Following the report by the Cetacean Stranding Investigation Programme (CSIP) published before Christmas several people have contacted the museum via twitter/facebook asking if the fall in the number of recorded strandings is due to decline in the number of cetaceans in UK waters? and whether man is responsible for the fall in numbers?
For those who have not read the report, one of the main points was there has been a 22% fall in the numbers of animals stranded between 2005 and 2010 compared with the number recorded 2000- 2005. Unfortunately we are only able to record dead animals and are not able to relate this number to the actual number of live animals around the UK coast. The number of stranded animals in 2011 looks to have increased over the 2010 numbers, does this mean a recovery for UK animals? - No. One years data or even 5 years are not enough to show trends.
Now that whale and dolphin watching has now become a tourist activity, with places such as Cornwall and the Scottish Isles having commercial boats taking people to look at cetaceans, more people are aware of the sealife around the UK coast and there are websites to record sightings eg Seawatch. Please do record any sightings, as no one knows how many animals there are swimming around our shores. There are several groups trying to identify individual whale and dolphins by photograhing their dorsal fins and tail flukes. For example the Seawatch Foundation run a Photo a Fin campaign to gather information. http://www.seawatchfoundation.org.uk/events.php?uid=254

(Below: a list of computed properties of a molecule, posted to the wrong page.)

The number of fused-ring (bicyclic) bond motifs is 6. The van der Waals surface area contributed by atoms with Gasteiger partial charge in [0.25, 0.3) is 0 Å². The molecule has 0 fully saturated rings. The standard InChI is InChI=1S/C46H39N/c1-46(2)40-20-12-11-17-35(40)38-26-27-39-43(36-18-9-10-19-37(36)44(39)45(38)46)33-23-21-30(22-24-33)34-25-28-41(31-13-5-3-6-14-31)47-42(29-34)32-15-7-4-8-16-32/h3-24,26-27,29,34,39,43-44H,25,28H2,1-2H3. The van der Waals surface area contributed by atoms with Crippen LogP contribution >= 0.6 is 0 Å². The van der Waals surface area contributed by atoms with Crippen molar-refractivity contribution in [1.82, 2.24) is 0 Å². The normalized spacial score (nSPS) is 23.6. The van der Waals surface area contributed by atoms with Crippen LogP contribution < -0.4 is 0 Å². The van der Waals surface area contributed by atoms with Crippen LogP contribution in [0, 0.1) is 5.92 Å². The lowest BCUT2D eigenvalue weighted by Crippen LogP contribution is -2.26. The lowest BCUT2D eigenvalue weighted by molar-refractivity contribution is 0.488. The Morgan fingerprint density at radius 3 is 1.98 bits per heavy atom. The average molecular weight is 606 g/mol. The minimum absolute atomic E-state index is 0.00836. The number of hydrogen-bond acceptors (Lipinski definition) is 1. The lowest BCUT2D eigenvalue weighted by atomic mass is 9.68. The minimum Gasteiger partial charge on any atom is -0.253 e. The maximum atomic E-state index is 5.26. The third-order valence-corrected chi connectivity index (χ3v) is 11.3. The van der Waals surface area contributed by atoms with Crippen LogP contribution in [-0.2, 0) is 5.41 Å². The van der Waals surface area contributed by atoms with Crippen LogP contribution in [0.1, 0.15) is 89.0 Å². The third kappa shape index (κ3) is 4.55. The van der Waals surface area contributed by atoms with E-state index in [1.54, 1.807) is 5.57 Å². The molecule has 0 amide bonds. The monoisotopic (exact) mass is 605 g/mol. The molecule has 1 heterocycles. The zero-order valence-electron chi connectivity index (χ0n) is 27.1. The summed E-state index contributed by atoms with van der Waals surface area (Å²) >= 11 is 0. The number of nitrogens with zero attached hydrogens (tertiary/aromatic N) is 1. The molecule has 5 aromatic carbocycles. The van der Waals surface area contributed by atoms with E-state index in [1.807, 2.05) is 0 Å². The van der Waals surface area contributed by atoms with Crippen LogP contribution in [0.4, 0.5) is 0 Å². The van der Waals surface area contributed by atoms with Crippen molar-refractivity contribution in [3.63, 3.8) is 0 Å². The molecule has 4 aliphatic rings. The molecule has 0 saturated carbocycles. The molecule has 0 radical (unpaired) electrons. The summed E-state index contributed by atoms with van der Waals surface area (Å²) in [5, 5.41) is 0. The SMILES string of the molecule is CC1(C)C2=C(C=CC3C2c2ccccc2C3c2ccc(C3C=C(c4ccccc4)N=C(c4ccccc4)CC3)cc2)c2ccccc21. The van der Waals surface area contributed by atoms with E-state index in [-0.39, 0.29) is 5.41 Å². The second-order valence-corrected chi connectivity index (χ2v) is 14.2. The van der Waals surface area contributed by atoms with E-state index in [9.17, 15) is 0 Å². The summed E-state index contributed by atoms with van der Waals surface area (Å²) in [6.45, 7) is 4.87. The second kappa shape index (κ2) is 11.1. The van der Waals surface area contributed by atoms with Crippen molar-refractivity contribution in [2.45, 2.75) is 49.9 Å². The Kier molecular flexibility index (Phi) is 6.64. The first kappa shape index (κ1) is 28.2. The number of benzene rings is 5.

However it is difficult to correlate the number of strandings with the number of live sightings. Many factors influence if information is gathered about dead animals, the main one being if someone actually reports that an animal has stranded to us. Most people assume that 'someone else' will do something about a dead cetacean, there are only a few occasions that a stranded animal is reported to us by more than one member of the public, so we believe many more go unreported. There is now a freephone to call (0800 6520333) to report any cetacean stranded in the UK
The reason for CSIP is to gather information about strandings (which the Natural History Museum started in 1913). With more data we can look for longer term patterns in the number of strandings and causes of death for animals which are taken for post mortem. We can then hope to influence the decisions made by goverments in London, Edinburgh and Cardiff about the marine life around the UK
The question of whether man activities causes the death of some cetaceans is not in doubt. There is evidence that manmade underwater noise causes cetaceans to panic and die due to embolisms - similar to the bends in human divers. One of the CSIP investigators co-authored a paper on the mass stranding of beaked whales in the Canary Islands in 2002 which was linked to navel sonar activity. It is rare to be able to link any death with one particular sonic activity. However most deaths caused by man are due to bycatch- animals which have died due to fishing eg caught in nets an ddrowned. Between 1991 and 2010 almost 600 animals have been had their cause of death identified at post mortem as bycatch. There is research underway into underwater 'pingers' to deter dolphins from going near fishing boats. CSIP are currently investigating the levels of toxic chemicals eg PCBs in dolphins. These manmade chemicals are known to accumulate in the top predators eg Dolphin and Killer whales and while may not cause death directly will impact on the general health of an animal. Man's activities also affect the other animals that CSIP investigate - seals, marine turtles and basking sharks.